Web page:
We have been in the brown–the worst color-code for drought–for months. We have not had regular (non flood-pulse) flow in the creek for over a year and it has been totally dry for months on our land, and dry at the sound end of town (perhaps a mile away) for at least six weeks. Thirty two years ago, when we first moved here, the creek never went dry at the south end, and most years puddles survived in the dryest months at our end, right up into this century. Since 2003, we have had completely dry creekbed–no puddles–for a period of every year, and an increasing length of time as well. Since 2004, the creek has dried up completely at the south end.
So it’s not one summer of drought, but year after year of dry.
There is no natural water on the 80 acres. Water for wildlife comes from the rainwater storage systems–the rainbarns and tanks–and it has not rained since we finished the third pavilion this year in June. (It hadn’t rained before that, but the critical thing is–no rain has fallen for the tanks to collect.) Thus wildlife find water only at Fox (north side), Owl (SW corner) or in our yard. Stock tanks in everyone’s fields have gone dry. The creek is dry above and below us.
After seeing them every morning and comparing them to the tracks in a book, I can ID most of them: the raccoons, armadillos, opossums, foxes, coyotes, squirrels, rabbits, mice (not to species!), large insects, snakes, lizards, birds… many thirsty critters use our walking and tractor tracks as their highways and they use all the water sources heavily.
Every week, more leaves turn yellow, then brown, then fall. Every week more trees and shrubs and grasses and forbs simply die. There’s less food for wildlife. There’s less cover. And the relentless heat–day after day well over 100F–and lack of water take their toll. Birds hunch in what shade they can find, beaks open, panting like dogs…right next to water.
It’s depressing to keep taking pictures of it–though it’s necessary because there are people who just don’t get it–so I’ll throw in some less dire images:
The large backyard water feature, designed for wildlife, allows dragonflies like this Common Green Darner, ovipositing on vegetation, to reproduce. Many birds and mammals also use this larger resource, as well reptiles and amphibians (breeding population of leopard frogs and toads.)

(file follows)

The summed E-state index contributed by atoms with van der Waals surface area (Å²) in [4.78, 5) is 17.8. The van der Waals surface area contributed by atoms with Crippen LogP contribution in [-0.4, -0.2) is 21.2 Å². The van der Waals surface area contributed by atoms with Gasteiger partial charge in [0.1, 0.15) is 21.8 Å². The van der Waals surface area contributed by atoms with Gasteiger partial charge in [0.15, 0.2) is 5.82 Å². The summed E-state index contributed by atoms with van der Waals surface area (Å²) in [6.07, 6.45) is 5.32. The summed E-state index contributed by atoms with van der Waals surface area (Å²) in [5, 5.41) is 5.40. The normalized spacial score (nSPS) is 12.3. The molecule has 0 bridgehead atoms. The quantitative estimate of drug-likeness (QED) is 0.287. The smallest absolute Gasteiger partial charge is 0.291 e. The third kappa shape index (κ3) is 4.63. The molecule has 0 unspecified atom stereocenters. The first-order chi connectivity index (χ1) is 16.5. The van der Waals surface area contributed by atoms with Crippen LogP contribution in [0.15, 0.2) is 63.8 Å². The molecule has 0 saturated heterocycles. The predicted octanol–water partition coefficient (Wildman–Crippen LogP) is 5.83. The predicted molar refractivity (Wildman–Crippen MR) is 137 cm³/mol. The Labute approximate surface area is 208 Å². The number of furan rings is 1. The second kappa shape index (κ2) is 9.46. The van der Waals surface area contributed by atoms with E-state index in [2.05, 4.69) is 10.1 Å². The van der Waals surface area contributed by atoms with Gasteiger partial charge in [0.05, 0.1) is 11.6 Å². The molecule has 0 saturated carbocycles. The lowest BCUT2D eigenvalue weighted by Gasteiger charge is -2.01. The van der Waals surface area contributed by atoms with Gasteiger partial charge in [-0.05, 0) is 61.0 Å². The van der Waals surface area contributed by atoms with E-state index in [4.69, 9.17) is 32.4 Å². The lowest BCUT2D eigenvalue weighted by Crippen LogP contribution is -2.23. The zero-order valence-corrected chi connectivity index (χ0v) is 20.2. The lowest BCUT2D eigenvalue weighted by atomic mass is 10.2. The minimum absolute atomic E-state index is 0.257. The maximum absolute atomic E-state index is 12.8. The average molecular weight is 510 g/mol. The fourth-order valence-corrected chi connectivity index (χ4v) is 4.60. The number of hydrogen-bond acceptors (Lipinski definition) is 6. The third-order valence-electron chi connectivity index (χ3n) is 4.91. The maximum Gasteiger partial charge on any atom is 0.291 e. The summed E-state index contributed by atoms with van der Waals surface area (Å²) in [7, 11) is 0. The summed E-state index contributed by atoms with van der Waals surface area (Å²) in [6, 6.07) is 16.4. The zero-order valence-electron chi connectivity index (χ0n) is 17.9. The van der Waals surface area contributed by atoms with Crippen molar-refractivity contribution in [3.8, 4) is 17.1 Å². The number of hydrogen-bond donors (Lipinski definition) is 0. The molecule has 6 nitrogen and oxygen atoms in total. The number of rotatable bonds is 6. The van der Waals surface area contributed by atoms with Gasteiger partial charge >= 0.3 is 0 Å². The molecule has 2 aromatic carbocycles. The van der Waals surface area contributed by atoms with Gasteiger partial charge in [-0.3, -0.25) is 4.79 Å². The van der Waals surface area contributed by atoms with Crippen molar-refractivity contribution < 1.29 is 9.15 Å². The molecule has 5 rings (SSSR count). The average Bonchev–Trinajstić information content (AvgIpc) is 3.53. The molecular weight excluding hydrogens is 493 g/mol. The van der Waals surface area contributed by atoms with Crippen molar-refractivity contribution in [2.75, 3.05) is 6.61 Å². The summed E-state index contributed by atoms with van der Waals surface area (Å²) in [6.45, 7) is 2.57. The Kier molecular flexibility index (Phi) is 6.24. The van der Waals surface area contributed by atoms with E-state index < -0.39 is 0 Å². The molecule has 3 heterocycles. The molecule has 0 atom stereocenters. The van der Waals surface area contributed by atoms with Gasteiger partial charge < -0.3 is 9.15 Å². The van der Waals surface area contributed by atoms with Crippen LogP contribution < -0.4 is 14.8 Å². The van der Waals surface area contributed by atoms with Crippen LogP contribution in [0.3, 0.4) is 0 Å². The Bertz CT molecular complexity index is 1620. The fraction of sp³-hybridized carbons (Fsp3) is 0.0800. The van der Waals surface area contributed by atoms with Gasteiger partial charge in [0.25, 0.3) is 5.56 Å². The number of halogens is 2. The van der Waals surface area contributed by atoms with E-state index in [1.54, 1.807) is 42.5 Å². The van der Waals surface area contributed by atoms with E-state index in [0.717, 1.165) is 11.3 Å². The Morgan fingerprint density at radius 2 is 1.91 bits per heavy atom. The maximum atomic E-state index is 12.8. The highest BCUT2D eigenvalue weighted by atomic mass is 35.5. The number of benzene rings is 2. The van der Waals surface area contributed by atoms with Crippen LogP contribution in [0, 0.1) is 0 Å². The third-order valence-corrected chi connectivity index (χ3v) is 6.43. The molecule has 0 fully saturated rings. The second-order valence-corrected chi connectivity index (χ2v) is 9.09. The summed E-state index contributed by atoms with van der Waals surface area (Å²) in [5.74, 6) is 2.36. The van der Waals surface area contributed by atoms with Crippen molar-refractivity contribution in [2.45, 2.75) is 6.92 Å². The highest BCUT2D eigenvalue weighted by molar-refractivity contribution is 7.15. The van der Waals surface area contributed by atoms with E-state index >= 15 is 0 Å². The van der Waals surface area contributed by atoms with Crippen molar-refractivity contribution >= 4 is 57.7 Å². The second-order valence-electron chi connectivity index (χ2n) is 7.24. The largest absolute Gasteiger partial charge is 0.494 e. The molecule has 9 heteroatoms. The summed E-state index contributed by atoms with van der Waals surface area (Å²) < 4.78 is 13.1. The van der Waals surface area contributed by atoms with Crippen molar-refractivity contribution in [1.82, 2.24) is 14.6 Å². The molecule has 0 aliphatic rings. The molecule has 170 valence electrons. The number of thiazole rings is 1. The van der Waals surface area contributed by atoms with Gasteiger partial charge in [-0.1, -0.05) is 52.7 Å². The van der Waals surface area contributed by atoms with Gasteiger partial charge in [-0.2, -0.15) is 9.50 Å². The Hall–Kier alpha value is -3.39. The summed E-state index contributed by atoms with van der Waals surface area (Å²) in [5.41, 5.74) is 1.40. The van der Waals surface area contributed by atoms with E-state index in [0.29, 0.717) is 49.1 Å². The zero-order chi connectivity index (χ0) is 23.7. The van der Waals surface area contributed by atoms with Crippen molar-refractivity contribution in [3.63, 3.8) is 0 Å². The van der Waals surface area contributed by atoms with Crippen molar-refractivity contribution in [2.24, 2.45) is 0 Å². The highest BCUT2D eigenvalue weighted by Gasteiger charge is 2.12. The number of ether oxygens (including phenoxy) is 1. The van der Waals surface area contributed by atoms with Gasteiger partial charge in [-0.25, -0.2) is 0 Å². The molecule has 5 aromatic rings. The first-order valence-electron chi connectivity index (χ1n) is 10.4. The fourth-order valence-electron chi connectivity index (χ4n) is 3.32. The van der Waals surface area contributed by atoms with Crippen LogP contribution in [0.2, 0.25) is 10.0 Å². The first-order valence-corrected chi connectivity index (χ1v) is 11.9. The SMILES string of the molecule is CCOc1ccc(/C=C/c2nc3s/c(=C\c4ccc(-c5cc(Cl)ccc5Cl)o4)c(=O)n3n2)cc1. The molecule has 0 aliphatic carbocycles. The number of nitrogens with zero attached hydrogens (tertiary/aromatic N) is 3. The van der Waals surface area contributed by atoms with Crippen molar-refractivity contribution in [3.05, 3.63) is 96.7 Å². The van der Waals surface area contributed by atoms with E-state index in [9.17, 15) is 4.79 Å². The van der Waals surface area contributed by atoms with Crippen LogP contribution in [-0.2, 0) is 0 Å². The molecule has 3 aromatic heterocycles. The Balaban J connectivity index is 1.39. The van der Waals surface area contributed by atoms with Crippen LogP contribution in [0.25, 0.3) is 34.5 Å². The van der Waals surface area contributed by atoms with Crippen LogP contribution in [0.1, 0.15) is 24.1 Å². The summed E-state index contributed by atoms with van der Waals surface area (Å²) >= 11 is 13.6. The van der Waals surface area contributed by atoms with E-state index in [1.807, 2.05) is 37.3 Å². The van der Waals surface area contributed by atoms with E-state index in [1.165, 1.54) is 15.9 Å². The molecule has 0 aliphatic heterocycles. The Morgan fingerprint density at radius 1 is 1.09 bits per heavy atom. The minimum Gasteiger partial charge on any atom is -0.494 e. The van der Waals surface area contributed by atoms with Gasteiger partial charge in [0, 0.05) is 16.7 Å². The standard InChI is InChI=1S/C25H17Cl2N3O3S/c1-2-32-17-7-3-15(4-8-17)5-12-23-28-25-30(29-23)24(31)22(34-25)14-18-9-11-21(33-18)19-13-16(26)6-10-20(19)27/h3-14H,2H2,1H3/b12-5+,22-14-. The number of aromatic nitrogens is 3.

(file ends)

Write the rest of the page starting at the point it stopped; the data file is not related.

With less rainfall, and longer gaps between rains, it’s become harder to calculate how to build rain barns and size storage to ensure that there will be water available even in prolonged dry spells. The recommendation on one site was to have enough storage to handle 90 days without rain. Initially, Fox Pavilion’s 600 gallons of storage, with a summer use of 5 gallons a day, was ample. That’s 120 days without a refill, and the tanks fill with less than 3 inches of rain. It was ample until this summer. But the extreme heat this year has mean more than 5 gallons a day usage, and we have not had a substantial rain since May 12-13. One of the 305 gallon tanks is empty; the other is very low.
Owl Pavilion is in better shape: it has 5000 gallons of storage–but it’s a bigger system and uses more water (it’s where I keep finding 5 or 6 deer.)
In hot weather we always check all the water every day. Although Owl will hold some water for two days, raccoons sometimes pull the pump out of the lower tank, or disturb the sides of the artificial stream so that it leaks and the pump runs dry. Leaving that unwatched for a day is…not good. Usually one of us walks the circuit just about sunrise, when it’s cooler; if we’re delayed, we’ll ride the lawn tractor out.
In the creek woods, elms, bois d’arc, and hackberries are dying, as well as understory shrubs like roughleaf dogwood. We had a small remnant population of American elms, some slippery elms, and a lot of cedar elms.
Nearly all the trees we’ve planted in the last ten years have now died, including those planted the first year or so that seemed well-established. Trees here when we bought the place have died. Some of the introduced native grasses have died.
And both near and long-term forecasts are still…dry.
EDIT NOTE: I forgot to include the picture of the lovely western coachwhip, taken early one morning:
I’m quite happy to have Western Coachwhips on the place, although it’s hard to get a picture of a whole one, as they’re very long and nearly always stretched out. If one end’s in focus, the middle and other end aren’t.
This particular snake was out in the west grass, and I walked up on it. Later in the morning, it was engaged in hunting a rabbit when I startled it again and it fled for the fencerow. Sorry…we have plenty of rabbits and the snake’s welcome to one. Or more.